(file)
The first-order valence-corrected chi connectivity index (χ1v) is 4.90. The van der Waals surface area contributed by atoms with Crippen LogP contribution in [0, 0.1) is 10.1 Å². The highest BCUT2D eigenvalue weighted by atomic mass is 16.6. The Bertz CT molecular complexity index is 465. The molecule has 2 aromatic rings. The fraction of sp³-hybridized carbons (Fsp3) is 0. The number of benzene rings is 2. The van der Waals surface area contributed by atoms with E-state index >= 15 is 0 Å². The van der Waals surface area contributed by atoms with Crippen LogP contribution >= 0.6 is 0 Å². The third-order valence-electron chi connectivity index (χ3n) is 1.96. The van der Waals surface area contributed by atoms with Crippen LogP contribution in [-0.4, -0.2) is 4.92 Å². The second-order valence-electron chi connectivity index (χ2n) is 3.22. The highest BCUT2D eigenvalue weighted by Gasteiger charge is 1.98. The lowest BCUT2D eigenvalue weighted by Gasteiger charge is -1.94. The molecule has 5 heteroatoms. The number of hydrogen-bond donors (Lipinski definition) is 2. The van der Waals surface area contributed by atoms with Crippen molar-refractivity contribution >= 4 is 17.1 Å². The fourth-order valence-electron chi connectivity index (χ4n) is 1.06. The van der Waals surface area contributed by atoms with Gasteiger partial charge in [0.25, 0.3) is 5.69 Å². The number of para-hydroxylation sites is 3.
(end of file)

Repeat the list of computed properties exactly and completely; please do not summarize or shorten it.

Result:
The first-order valence-corrected chi connectivity index (χ1v) is 4.90. The van der Waals surface area contributed by atoms with Crippen LogP contribution in [0, 0.1) is 10.1 Å². The highest BCUT2D eigenvalue weighted by atomic mass is 16.6. The Bertz CT molecular complexity index is 465. The molecule has 2 aromatic rings. The fraction of sp³-hybridized carbons (Fsp3) is 0. The number of benzene rings is 2. The van der Waals surface area contributed by atoms with E-state index >= 15 is 0 Å². The van der Waals surface area contributed by atoms with Crippen LogP contribution >= 0.6 is 0 Å². The third-order valence-electron chi connectivity index (χ3n) is 1.96. The van der Waals surface area contributed by atoms with Crippen LogP contribution in [-0.4, -0.2) is 4.92 Å². The second-order valence-electron chi connectivity index (χ2n) is 3.22. The highest BCUT2D eigenvalue weighted by Gasteiger charge is 1.98. The lowest BCUT2D eigenvalue weighted by Gasteiger charge is -1.94. The molecule has 5 heteroatoms. The number of hydrogen-bond donors (Lipinski definition) is 2. The van der Waals surface area contributed by atoms with Crippen molar-refractivity contribution >= 4 is 17.1 Å². The fourth-order valence-electron chi connectivity index (χ4n) is 1.06. The van der Waals surface area contributed by atoms with Gasteiger partial charge in [0.25, 0.3) is 5.69 Å². The number of para-hydroxylation sites is 3.